Ultimately, it’s important to understand that you are deserving of feeling at home wherever you’re living.

New Age Christianity

Growing up, I spent my life bouncing between Pendleton, Indiana and Elizabethtown, Kentucky – distance between the two is about 3 hours driving. The back and forth, as one could guess, is due to my parents divorcing when I was incredibly young.

In all fairness, now I can reflect that my parents were also incredibly young.

They had a blossoming relationship in college – having met at an esteemed Greek mixer party at Western Kentucky University. One thing led to another, and here I came into existence folks.

My parents did the sensible Kentucky thing by dropping out of college, getting hitched, and embracing family life.

A couple years later I had a sister, and a bit after that I had two homes in two different states, two Christmases, two birthdays, more siblings, along with summers and every other weekend in Kentucky with Dad and all schooling went to Mom in Indiana.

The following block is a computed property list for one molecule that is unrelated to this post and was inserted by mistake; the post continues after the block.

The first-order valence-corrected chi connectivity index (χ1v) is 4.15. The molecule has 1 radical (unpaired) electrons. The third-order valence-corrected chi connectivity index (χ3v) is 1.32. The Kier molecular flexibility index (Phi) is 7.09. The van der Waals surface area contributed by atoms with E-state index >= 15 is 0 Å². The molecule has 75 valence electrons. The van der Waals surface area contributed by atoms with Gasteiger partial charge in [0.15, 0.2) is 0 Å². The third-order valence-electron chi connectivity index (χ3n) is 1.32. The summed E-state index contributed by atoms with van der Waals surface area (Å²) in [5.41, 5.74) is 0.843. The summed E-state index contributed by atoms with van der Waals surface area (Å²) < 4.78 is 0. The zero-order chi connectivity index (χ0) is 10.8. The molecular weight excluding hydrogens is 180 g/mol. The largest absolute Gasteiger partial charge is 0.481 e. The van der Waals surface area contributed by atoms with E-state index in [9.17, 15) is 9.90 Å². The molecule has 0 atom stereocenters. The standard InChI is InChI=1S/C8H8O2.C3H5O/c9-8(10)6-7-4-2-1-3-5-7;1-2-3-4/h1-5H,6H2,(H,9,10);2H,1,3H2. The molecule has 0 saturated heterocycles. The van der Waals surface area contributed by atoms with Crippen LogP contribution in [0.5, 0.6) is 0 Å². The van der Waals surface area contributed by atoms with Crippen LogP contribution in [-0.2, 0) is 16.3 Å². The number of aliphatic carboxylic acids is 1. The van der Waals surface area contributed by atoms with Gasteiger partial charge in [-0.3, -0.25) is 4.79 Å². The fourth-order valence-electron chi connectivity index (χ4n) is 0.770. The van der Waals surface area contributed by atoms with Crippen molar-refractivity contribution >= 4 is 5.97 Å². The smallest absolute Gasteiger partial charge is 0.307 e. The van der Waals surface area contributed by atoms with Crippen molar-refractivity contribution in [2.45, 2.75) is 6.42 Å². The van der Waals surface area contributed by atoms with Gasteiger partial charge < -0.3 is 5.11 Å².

The divorce is when my life became severely complex, and even though only being 3 going on 4, it was clear that if I adapted and rolled with the punches, life would be easier.

After the divorce, both my parents took to God.

In Indiana, my mom was able to put my sister and I into a Catholic private school, St. Ambrose, in Anderson. Religion was a firm part of the curriculum and equated importance to that of Math and Science, we went to mass as a school once a week – or more if there was a holiday. In addition, my mom, sister, and I went to mass together over the weekend.

St. Ambrose is where I did most of my growing and where I found the most foundation for being the caring, compassionate person I am today. St. Ambrose didn’t teach the hate or harshness that Catholics have the rep for. No, St. Ambrose full frontal lectured to show unconditional love and kindness to all those who cross your path, and it was made clear if we retained nothing else, this we must retain.